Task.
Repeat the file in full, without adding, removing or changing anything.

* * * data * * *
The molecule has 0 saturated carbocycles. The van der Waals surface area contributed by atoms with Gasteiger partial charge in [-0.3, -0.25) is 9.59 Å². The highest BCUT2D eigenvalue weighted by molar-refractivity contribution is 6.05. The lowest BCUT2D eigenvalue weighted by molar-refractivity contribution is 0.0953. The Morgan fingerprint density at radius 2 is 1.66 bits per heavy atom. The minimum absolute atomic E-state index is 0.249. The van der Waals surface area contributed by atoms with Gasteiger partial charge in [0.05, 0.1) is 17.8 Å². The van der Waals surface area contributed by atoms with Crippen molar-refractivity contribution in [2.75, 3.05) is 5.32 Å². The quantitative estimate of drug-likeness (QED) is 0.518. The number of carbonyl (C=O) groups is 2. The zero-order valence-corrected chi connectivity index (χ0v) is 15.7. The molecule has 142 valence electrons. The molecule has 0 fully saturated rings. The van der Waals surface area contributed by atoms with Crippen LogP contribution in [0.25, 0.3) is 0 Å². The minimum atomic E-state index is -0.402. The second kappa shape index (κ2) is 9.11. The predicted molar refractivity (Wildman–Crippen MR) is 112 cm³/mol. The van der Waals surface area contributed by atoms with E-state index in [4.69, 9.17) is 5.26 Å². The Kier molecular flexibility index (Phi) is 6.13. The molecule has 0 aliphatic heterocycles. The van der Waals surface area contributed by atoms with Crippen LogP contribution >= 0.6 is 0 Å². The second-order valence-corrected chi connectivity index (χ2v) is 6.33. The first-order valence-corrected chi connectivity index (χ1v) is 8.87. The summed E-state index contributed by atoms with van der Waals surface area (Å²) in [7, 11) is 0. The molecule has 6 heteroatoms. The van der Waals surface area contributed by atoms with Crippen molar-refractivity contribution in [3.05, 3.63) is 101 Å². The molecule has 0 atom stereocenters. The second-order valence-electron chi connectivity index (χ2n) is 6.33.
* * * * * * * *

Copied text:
The molecule has 0 saturated carbocycles. The van der Waals surface area contributed by atoms with Gasteiger partial charge in [-0.3, -0.25) is 9.59 Å². The highest BCUT2D eigenvalue weighted by molar-refractivity contribution is 6.05. The lowest BCUT2D eigenvalue weighted by molar-refractivity contribution is 0.0953. The Morgan fingerprint density at radius 2 is 1.66 bits per heavy atom. The minimum absolute atomic E-state index is 0.249. The van der Waals surface area contributed by atoms with Gasteiger partial charge in [0.05, 0.1) is 17.8 Å². The van der Waals surface area contributed by atoms with Crippen molar-refractivity contribution in [2.75, 3.05) is 5.32 Å². The quantitative estimate of drug-likeness (QED) is 0.518. The number of carbonyl (C=O) groups is 2. The zero-order valence-corrected chi connectivity index (χ0v) is 15.7. The molecule has 142 valence electrons. The molecule has 0 fully saturated rings. The van der Waals surface area contributed by atoms with Crippen LogP contribution in [0.25, 0.3) is 0 Å². The minimum atomic E-state index is -0.402. The second kappa shape index (κ2) is 9.11. The predicted molar refractivity (Wildman–Crippen MR) is 112 cm³/mol. The van der Waals surface area contributed by atoms with E-state index in [4.69, 9.17) is 5.26 Å². The Kier molecular flexibility index (Phi) is 6.13. The molecule has 0 aliphatic heterocycles. The van der Waals surface area contributed by atoms with Crippen LogP contribution >= 0.6 is 0 Å². The second-order valence-corrected chi connectivity index (χ2v) is 6.33. The first-order valence-corrected chi connectivity index (χ1v) is 8.87. The summed E-state index contributed by atoms with van der Waals surface area (Å²) in [7, 11) is 0. The molecule has 6 heteroatoms. The van der Waals surface area contributed by atoms with Crippen molar-refractivity contribution in [3.05, 3.63) is 101 Å². The molecule has 0 atom stereocenters. The second-order valence-electron chi connectivity index (χ2n) is 6.33.